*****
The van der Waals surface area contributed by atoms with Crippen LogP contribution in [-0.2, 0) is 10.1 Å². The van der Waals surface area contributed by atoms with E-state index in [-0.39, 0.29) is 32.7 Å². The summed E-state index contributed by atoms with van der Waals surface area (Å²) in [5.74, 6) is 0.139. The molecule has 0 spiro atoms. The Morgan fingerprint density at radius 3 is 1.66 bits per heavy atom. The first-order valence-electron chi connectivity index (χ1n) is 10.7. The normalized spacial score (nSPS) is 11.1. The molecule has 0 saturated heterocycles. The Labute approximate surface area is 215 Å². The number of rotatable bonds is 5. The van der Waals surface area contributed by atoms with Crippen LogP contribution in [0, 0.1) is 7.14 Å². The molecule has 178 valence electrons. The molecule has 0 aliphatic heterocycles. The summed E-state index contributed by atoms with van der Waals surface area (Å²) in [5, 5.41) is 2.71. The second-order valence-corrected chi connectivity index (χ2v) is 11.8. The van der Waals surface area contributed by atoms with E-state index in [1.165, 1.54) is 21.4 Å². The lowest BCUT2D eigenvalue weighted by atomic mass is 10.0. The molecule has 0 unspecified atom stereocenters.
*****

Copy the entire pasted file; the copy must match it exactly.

The van der Waals surface area contributed by atoms with Crippen LogP contribution in [-0.2, 0) is 10.1 Å². The van der Waals surface area contributed by atoms with E-state index in [-0.39, 0.29) is 32.7 Å². The summed E-state index contributed by atoms with van der Waals surface area (Å²) in [5.74, 6) is 0.139. The molecule has 0 spiro atoms. The Morgan fingerprint density at radius 3 is 1.66 bits per heavy atom. The first-order valence-electron chi connectivity index (χ1n) is 10.7. The normalized spacial score (nSPS) is 11.1. The molecule has 0 saturated heterocycles. The Labute approximate surface area is 215 Å². The number of rotatable bonds is 5. The van der Waals surface area contributed by atoms with Crippen LogP contribution in [0, 0.1) is 7.14 Å². The molecule has 178 valence electrons. The molecule has 0 aliphatic heterocycles. The summed E-state index contributed by atoms with van der Waals surface area (Å²) in [5, 5.41) is 2.71. The second-order valence-corrected chi connectivity index (χ2v) is 11.8. The van der Waals surface area contributed by atoms with E-state index in [1.165, 1.54) is 21.4 Å². The lowest BCUT2D eigenvalue weighted by atomic mass is 10.0. The molecule has 0 unspecified atom stereocenters.